Discovering children’s music

Posted: September 14, 2010 in General Music

I’ve been listening to Pandora as I work over the last couple of days.  I’m trying to find some new music to use with the early intervention group I’m working with, as well as trying to find some Disney music for another client.  So, today this song called “The Pickle Song” came on, by a guy named Jim Cosgrove.  Now, I know I’m not necessarily the target audience, and maybe kids eat it up, but this song had some of the worst lyrics I’ve ever heard.  It really sounded like some of the garbage I come up with when I’m writing songs on the spur of the moment in therapy sessions.  The music wasn’t awful, the words just sounded like he had scribbled them down on a napkin after somebody asked him to write a song about pickles.  In fact, this is one of the lyrics:

I met a young man up in ol’ Wisconsin. And he likes pickles. / He asked me to write him a song about pickles. So, here’s your pickle.

The song even includes an entire verse about the alphapickle.  Apparently, Cosgrove was running out of rhymes for pickle, so he just started putting EVERY SINGLE LETTER OF THE ALPHABET IN FRONT OF -ICKLE.  This probably wouldn’t bother me so much if my last name wasn’t Hickle, and if I hadn’t grown up with kids doing that exact same thing to me.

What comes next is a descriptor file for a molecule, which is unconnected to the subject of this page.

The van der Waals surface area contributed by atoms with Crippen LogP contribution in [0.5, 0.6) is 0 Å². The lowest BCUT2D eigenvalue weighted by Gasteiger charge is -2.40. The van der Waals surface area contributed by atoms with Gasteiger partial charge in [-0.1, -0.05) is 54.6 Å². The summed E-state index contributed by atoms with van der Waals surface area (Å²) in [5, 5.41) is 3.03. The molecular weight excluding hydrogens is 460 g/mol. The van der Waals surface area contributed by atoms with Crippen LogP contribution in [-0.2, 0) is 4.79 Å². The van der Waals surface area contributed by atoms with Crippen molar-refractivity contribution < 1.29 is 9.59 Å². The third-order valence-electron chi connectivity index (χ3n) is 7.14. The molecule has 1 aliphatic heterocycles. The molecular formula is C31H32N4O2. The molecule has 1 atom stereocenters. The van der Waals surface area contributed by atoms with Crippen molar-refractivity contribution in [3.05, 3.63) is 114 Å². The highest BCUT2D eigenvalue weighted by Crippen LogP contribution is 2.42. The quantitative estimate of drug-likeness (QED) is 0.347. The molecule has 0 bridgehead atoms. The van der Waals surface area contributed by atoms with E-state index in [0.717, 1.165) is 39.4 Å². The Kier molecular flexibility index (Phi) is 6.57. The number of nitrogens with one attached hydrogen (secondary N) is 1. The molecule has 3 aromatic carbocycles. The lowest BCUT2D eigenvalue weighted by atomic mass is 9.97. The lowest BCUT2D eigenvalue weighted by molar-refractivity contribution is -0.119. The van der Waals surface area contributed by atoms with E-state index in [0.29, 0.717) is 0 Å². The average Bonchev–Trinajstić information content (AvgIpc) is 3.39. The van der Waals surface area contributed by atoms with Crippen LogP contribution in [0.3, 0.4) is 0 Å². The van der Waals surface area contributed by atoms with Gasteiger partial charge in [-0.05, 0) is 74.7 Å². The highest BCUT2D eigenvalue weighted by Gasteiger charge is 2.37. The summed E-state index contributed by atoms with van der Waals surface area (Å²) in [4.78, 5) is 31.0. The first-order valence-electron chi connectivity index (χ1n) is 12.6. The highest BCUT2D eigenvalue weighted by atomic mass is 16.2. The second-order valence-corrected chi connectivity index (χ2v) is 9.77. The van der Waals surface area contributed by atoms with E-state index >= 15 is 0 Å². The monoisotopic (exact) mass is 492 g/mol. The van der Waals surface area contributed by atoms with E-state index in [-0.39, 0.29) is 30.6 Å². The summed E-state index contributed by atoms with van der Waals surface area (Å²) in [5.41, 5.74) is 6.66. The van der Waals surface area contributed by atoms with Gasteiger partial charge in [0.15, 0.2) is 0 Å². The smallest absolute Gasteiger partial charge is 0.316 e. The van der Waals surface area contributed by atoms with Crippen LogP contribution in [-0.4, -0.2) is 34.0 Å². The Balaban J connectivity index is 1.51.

For fairness’ sake, I don’t know anything about Mr. Cosgrove.  He probably has some wonderful music for children.  And from what I’m seeing, he does have his fans.  But this one drove me crazy.

In the same listening session, I heard a song called “Two Kinds of Seagulls” by Tom Chapin.  Basically, it was all about the reasons species continue to exist.  Here’s a sample:

There’s two kinds of seagulls: he-gulls and she-gulls / He-gulls like she-gulls, and that’s why there’s seagulls.

It goes on like that, talking about different types of pythons (girl-thons and guy-thons), wombats (dad-bats and mom-bats), blackbirds (jill-birds and jack-birds), etc.  You get the picture – it’s talking about where babies come from in a humorous way.  And just to add to the subtle message, it’s a duet with Dr. Ruth Westheimer.

There’s not much to the lyrics, just Chapin making puns out of different animal names.  But I really enjoyed it.  There was a point to it, something that I didn’t get out of The Pickle Song.

Thanks for reading my rant for today!  Hopefully I’ll do something more positive next time.



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